Oil prices are on pace to register their worst quarterly performance on record, as the coronavirus pandemic continues to crush global demand for crude.
A public health crisis has meant countries around the world have effectively had to shut down, with many governments imposing draconian measures on the daily lives of hundreds of millions of people.
The restrictions have created an unprecedented demand shock in energy markets, ramping up the pressure on companies and governments reliant on crude sales.
To date, more than 787,000 people have contracted COVID-19 worldwide, with 37,829 deaths, according to data compiled by Johns Hopkins University.
International benchmark Brent crude traded at $23.36 a barrel Tuesday morning, up more than 2.6%, while U.S. West Texas Intermediate (WTI) stood at $21.26, more than 5.8% higher.
Brent futures fell to their lowest level in 18 years on Monday and WTI ended the previous session below $20, before both benchmarks pared some of their losses on the final trading day of the first quarter.
To date, Brent futures have fallen more than 65% through the first three months of 2020, putting the benchmark on track to register its worst quarter through our history to 1990, according to data compiled by CNBC.
Brent is also on pace to record its worst-ever monthly performance, down over 54% in March alone.
Meanwhile, WTI futures slumped more than 67% for the first quarter, putting it on track for its worst-ever quarterly performance back to when the contract began trading in 1983.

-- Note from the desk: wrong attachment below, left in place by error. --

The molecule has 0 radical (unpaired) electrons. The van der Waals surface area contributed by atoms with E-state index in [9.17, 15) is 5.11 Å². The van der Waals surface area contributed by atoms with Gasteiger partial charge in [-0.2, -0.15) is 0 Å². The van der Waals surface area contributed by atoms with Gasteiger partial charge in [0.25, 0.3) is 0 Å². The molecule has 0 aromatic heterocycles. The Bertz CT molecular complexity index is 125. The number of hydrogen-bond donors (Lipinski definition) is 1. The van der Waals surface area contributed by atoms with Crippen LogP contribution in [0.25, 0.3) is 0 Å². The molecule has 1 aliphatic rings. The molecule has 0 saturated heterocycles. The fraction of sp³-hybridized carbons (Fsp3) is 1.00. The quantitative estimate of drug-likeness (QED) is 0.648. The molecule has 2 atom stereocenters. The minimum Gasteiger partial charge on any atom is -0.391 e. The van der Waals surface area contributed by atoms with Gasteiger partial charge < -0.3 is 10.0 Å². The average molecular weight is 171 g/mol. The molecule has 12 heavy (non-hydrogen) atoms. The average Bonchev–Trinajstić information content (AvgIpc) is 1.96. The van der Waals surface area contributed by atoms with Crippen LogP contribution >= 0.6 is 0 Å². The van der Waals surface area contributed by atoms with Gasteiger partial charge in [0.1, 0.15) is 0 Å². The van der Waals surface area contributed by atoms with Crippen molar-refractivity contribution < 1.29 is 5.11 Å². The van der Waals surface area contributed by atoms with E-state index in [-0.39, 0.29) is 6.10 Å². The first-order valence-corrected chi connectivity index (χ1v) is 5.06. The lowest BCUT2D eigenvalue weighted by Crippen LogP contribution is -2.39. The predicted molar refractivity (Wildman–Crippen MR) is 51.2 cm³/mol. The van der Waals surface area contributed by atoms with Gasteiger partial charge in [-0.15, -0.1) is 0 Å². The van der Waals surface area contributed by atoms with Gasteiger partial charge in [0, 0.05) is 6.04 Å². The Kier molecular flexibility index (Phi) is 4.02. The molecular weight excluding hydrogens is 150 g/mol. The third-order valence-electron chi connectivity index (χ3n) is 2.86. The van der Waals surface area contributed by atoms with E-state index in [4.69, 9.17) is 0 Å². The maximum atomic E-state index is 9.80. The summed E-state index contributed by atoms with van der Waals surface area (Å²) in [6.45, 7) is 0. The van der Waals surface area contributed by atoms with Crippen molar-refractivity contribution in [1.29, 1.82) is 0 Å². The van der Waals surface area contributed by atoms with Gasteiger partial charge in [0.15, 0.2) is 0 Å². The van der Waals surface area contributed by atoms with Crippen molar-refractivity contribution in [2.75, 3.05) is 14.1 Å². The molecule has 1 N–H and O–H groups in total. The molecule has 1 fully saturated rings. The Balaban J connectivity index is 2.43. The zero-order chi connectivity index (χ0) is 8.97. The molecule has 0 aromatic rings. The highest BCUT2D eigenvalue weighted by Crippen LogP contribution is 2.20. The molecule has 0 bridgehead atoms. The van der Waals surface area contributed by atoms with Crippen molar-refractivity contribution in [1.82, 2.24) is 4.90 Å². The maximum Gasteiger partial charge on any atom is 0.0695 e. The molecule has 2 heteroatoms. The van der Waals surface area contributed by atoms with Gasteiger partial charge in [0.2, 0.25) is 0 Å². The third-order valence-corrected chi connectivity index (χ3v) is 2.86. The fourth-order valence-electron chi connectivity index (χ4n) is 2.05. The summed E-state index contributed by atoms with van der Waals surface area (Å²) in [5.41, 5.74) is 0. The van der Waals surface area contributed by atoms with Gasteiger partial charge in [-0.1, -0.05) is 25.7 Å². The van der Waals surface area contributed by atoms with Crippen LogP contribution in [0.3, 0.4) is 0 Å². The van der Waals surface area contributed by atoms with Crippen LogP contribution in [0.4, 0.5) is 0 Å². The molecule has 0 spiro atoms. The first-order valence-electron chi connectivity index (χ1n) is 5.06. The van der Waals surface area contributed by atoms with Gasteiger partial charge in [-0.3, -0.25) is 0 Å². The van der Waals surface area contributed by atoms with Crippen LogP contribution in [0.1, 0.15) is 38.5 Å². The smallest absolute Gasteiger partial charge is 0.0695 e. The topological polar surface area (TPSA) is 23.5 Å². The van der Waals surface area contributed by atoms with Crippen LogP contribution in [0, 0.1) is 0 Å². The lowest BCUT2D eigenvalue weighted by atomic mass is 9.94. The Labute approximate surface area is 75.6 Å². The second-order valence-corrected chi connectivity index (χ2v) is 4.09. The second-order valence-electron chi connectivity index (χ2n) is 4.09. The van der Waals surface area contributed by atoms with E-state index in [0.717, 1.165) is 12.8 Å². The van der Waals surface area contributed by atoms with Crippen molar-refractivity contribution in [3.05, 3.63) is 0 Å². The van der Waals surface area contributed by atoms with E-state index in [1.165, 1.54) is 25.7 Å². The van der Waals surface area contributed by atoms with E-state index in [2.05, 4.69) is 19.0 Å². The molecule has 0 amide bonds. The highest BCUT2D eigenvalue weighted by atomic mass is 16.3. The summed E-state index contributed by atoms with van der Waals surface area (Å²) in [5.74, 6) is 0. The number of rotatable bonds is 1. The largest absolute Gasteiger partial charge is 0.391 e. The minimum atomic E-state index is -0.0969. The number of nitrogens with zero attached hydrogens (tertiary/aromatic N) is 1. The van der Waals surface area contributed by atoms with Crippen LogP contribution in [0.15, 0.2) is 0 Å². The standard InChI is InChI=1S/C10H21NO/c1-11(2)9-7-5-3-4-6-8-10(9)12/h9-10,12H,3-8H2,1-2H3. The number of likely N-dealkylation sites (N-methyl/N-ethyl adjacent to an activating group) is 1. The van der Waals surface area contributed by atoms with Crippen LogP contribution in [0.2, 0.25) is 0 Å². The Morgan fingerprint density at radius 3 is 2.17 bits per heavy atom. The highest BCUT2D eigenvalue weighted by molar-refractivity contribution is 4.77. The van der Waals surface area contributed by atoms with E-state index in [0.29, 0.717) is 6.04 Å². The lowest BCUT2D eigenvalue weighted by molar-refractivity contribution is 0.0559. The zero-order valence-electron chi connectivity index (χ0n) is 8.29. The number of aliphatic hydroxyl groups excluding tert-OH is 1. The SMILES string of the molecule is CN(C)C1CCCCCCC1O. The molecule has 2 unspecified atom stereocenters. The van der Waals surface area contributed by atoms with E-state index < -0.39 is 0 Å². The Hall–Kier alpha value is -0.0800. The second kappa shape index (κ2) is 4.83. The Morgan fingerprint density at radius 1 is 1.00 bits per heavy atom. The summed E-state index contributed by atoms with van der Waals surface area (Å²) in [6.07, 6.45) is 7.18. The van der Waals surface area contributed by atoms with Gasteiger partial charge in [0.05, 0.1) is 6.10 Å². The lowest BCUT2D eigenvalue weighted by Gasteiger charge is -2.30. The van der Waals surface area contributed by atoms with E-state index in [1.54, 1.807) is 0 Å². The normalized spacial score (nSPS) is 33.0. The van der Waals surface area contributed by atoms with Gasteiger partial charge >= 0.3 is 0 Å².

WTI is also down over 55% month-to-date, on pace for its worst-ever monthly performance, too.
Storage capacity likely to ‘hit its limit by midyear’
Oil consumption has collapsed by at least 25% compared to 2019 levels of 100 million barrels per day (b/d), according to analysts at Eurasia Group, with severe restrictions on global movement and most retail in lockdown.
“With demand collapsing but supply rising after OPEC and non-affiliated Russia failed to reach a production cut agreement in early March, global inventories could reach their maximum capacity within weeks,” Eurasia Group analysts said in a research note published Monday.
“Even if OPEC and other producers start restricting their output again soon, the supply overhang from the global lockdown is so big that storage capacity will likely hit its limit by midyear,” they added.
Earlier this month, oil producer group OPEC and its allied partners, sometimes referred to as OPEC+, failed to agree on extending production cuts beyond March 31.
It has led to concerns of a supply surge from April 1, with Saudi Arabia and the United Arab Emirates both pledging to ramp up production.
Industry experts have warned that plans to ramp up production could prompt a wave of bankruptcies and investment cuts in the U.S. which, in turn, would have a noticeable impact on shale production.
On Monday, U.S. President Donald Trump and Russian President Vladimir Putin held talks to discuss Moscow’s ongoing oil price war with OPEC kingpin Saudi Arabia.
The Kremlin said Trump and Putin had agreed to have their top energy officials discuss stabilizing oil markets.
Trump had initially welcomed the declaration of a price war between Saudi Arabia and Russia, hailing lower oil prices as good news for U.S. consumers.